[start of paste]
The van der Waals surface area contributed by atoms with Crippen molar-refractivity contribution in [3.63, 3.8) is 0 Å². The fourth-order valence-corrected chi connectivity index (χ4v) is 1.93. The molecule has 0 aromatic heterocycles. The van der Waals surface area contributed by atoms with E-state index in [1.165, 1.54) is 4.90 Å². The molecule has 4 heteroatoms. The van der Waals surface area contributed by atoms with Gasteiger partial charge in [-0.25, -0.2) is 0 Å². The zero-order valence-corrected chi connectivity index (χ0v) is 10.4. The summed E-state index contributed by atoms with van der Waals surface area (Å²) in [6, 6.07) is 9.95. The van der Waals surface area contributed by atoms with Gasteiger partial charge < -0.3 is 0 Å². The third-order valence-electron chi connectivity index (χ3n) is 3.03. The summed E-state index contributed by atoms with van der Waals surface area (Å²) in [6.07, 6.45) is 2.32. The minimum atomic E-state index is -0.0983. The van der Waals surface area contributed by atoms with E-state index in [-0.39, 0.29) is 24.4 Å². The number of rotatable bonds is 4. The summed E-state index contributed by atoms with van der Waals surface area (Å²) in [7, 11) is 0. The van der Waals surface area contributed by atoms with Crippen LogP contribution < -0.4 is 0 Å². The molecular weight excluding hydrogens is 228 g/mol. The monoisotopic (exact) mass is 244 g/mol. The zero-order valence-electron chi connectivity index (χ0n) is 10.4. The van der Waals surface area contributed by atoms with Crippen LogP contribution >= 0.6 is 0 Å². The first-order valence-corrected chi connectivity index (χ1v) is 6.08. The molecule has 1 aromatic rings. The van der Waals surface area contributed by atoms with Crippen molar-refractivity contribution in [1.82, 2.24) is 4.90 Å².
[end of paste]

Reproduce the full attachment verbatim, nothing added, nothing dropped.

The van der Waals surface area contributed by atoms with Crippen molar-refractivity contribution in [3.63, 3.8) is 0 Å². The fourth-order valence-corrected chi connectivity index (χ4v) is 1.93. The molecule has 0 aromatic heterocycles. The van der Waals surface area contributed by atoms with E-state index in [1.165, 1.54) is 4.90 Å². The molecule has 4 heteroatoms. The van der Waals surface area contributed by atoms with Gasteiger partial charge in [-0.25, -0.2) is 0 Å². The zero-order valence-corrected chi connectivity index (χ0v) is 10.4. The summed E-state index contributed by atoms with van der Waals surface area (Å²) in [6, 6.07) is 9.95. The van der Waals surface area contributed by atoms with Gasteiger partial charge < -0.3 is 0 Å². The third-order valence-electron chi connectivity index (χ3n) is 3.03. The summed E-state index contributed by atoms with van der Waals surface area (Å²) in [6.07, 6.45) is 2.32. The minimum atomic E-state index is -0.0983. The van der Waals surface area contributed by atoms with E-state index in [-0.39, 0.29) is 24.4 Å². The number of rotatable bonds is 4. The summed E-state index contributed by atoms with van der Waals surface area (Å²) in [7, 11) is 0. The van der Waals surface area contributed by atoms with Crippen LogP contribution < -0.4 is 0 Å². The molecular weight excluding hydrogens is 228 g/mol. The monoisotopic (exact) mass is 244 g/mol. The zero-order valence-electron chi connectivity index (χ0n) is 10.4. The van der Waals surface area contributed by atoms with Crippen LogP contribution >= 0.6 is 0 Å². The first-order valence-corrected chi connectivity index (χ1v) is 6.08. The molecule has 1 aromatic rings. The van der Waals surface area contributed by atoms with Crippen molar-refractivity contribution in [1.82, 2.24) is 4.90 Å².